If you are able to apologize for the harm you have caused (even if it is just to yourself), take the time to do that. If the person you hurt refuses to forgive you, this does not mean you must continue to live in a state of regret. Remember that unforgiveness hurts the person who holds on to it, not you.

a group of wooden letters

After you have completed the previous steps, it’s now time to break up with regret. This is a two-part process: First, make a decision that you will no longer carry regret. If you don’t draw a line in the sand, regret has a way of popping up again and again—not unlike a bad rash. Second, make the decision to give your regret to God. This is a different step than saying sorry. Believe it or not, it’s possible to say sorry, receive forgiveness, and still live in regret. Ask me how I know…🙋🏻‍♀️

I have discovered that regret is tied to emotions. Until we allow all the emotions that accompany regret to surface and be processed, we risk letting regret plague us over and over again—even fifty years after the original incident.

So, what does that process look like in real life? Here is my experience:

    • In your quiet time with God, think about the situation/experience that you regret. Allow your emotions about this situation to come to the surface. For example, when I think about the mistakes I made that caused harm to my children, I feel sadness, worry (fear), guilt, shame, and despair. (I also feel despair that I feel despair because I should know better 🙄, but hey, I’m just telling it like it is! )
    • Allow yourself to feel the feeling(s). This may cause you to experience tears or groaning; you may want to yell or stomp your feet. Try not to squelch what comes up in you. It’s important to allow your body and emotions to take part in the break-up with regret.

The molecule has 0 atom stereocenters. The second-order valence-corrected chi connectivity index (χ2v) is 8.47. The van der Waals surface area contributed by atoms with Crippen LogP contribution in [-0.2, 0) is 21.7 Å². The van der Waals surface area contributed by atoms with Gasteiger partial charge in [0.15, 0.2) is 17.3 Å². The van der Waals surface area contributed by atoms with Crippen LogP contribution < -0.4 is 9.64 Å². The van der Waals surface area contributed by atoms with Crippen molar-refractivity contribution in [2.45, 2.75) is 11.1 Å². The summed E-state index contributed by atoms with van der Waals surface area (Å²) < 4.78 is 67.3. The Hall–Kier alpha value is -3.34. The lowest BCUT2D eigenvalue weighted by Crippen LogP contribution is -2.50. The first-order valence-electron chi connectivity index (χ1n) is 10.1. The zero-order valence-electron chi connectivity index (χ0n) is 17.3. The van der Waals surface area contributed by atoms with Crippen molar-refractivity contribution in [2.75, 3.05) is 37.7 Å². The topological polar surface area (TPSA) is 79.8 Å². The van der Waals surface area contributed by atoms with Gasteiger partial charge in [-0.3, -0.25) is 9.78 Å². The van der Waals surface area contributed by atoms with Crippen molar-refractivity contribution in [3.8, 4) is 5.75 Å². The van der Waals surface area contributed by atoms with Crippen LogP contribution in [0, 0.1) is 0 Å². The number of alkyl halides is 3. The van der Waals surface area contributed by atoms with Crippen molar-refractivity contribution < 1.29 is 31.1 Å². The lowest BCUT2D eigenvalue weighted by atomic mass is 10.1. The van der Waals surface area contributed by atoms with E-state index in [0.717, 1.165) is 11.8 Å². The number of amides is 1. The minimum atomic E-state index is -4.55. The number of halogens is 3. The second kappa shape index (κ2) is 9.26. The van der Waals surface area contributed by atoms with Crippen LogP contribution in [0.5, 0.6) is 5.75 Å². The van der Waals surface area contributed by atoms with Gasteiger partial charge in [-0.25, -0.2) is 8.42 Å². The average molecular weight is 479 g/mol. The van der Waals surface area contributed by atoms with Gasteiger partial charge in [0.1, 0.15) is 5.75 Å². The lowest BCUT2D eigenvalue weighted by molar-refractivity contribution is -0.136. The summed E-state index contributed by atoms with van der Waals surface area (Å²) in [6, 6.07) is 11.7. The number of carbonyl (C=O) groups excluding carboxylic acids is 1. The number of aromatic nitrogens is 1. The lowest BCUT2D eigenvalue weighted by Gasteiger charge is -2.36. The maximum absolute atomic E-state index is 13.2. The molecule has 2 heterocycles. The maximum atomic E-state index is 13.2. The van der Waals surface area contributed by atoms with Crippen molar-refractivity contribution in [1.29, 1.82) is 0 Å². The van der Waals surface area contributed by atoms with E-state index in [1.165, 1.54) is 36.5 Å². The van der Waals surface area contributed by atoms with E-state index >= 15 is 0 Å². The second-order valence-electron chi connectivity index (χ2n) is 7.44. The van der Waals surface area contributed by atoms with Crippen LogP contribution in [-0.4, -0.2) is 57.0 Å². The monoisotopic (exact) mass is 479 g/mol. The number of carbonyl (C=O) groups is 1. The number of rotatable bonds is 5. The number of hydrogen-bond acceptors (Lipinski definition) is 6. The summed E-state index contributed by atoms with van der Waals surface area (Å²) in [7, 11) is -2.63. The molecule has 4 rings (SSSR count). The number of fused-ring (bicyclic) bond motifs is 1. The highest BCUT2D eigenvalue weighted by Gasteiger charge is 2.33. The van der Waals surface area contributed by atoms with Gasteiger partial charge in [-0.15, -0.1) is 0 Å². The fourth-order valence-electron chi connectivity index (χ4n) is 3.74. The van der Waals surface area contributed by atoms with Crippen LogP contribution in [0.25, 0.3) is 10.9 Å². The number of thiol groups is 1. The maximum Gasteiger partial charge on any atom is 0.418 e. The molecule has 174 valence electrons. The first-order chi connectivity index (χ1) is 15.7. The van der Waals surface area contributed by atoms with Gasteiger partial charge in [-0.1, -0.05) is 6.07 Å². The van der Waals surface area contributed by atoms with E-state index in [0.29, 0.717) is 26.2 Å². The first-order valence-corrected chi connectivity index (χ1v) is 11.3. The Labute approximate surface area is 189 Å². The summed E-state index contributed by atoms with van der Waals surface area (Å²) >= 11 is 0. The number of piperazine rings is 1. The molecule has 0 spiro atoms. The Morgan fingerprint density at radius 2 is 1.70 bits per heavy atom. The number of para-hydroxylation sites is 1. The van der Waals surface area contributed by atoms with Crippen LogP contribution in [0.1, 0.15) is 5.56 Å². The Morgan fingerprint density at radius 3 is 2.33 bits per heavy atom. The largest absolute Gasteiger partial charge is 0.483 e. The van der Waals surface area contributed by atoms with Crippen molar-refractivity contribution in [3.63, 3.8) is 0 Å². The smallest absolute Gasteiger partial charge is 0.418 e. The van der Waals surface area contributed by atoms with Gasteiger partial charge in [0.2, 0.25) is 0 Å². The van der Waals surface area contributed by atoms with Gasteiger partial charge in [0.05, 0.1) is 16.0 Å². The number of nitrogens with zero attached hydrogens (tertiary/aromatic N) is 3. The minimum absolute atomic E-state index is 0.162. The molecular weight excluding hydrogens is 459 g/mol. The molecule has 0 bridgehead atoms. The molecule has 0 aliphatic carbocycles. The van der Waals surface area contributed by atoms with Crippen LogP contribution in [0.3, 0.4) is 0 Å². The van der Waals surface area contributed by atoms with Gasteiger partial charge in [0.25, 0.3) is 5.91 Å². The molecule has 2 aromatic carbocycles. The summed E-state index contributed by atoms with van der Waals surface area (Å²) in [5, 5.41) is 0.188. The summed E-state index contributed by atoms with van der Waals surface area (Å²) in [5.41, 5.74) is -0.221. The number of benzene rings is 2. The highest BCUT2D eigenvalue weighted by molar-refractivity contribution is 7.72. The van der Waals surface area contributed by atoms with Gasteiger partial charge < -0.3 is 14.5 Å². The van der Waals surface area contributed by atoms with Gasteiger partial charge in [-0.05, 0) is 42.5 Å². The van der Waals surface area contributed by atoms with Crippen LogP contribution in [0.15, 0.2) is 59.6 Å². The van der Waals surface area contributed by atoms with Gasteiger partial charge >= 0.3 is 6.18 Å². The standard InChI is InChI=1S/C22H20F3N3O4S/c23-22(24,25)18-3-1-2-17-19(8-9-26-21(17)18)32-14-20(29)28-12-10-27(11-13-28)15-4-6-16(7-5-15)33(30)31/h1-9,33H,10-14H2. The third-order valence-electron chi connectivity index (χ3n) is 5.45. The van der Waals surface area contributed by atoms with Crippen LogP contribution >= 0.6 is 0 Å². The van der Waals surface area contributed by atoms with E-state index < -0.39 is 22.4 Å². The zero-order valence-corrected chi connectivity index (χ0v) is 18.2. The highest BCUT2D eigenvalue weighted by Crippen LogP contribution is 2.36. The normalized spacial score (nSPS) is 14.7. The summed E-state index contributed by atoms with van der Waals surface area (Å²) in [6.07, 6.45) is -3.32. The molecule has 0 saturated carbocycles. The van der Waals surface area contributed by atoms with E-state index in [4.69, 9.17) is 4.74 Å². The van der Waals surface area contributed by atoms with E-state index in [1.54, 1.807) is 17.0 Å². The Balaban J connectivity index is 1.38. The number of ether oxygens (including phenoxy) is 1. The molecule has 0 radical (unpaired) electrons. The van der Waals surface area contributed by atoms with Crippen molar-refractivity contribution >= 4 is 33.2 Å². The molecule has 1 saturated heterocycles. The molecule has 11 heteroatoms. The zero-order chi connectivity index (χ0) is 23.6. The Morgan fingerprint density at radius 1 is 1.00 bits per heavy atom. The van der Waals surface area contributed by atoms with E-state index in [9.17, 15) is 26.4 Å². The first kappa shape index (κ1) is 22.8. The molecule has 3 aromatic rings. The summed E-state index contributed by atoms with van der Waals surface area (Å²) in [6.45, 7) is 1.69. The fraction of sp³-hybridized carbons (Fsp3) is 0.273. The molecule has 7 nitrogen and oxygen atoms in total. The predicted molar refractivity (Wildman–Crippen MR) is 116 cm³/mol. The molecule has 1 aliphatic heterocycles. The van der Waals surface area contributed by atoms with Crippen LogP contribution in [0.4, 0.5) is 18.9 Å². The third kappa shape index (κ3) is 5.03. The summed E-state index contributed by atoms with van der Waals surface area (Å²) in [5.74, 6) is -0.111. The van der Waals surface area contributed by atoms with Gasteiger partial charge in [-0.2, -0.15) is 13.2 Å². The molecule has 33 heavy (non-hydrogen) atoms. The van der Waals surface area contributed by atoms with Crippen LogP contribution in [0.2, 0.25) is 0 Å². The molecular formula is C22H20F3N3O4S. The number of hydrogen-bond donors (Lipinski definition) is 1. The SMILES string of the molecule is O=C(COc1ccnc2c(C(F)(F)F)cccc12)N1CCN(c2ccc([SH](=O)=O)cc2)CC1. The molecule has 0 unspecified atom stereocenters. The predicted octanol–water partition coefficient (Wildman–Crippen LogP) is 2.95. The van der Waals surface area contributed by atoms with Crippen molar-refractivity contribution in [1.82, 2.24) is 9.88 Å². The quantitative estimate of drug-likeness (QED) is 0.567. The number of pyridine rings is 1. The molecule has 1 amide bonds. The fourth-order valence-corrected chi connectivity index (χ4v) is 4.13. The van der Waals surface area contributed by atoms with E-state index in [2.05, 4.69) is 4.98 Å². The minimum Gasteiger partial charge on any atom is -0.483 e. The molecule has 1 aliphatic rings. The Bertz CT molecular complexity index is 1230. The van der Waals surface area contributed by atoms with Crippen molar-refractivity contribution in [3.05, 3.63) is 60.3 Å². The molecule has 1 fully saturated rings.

• Ask God to come and receive each emotion. Imagine God coming to take each emotion (like sadness, for example) off of you. Tell God that you don’t want to hold onto it anymore.
    • After you have given Him each emotion, ask God what he has for you in return. Write down what you see, sense, or hear.
    • If regret tries to pop up in the future, remind yourself that it doesn’t belong to you anymore and slam the door shut. It’s not welcome in your life anymore.
    • Live your life free from regret!

As we get ready to step into this new year, I would like to thank you, dear reader, for being on this journey with me. I have loved hearing from you when you’ve commented or reached out via email. Thank you to each of you who has done so. May God bless you in 2024!

If you have benefited from my writings, I’d like to ask two things of you. First, will you please share this blog with 2-3 other people who you think would benefit from it? That would be such a blessing to me! I have set a goal of reaching an additional 900 subscribers in 2024, and I’m pretty sure I will need your help to do that.

Secondly, please consider supporting my writing by signing up for a paid subscription. Substack has various suggested amounts. Doing so is optional, and there is no pressure on you to do so. Thank you to all of you who have already signed up for this option.

Lastly, If you might be interested in joining a small group of people who are committed to meeting weekly for spiritual encouragement and support, please email me at jeanie.hosken@ I am accepting applications for “Better Together” groups starting early in 2024. Spots are limited, so please email me this week to learn more!

I pray that each of you will experience increased health and joy in 2024. Happy New Year!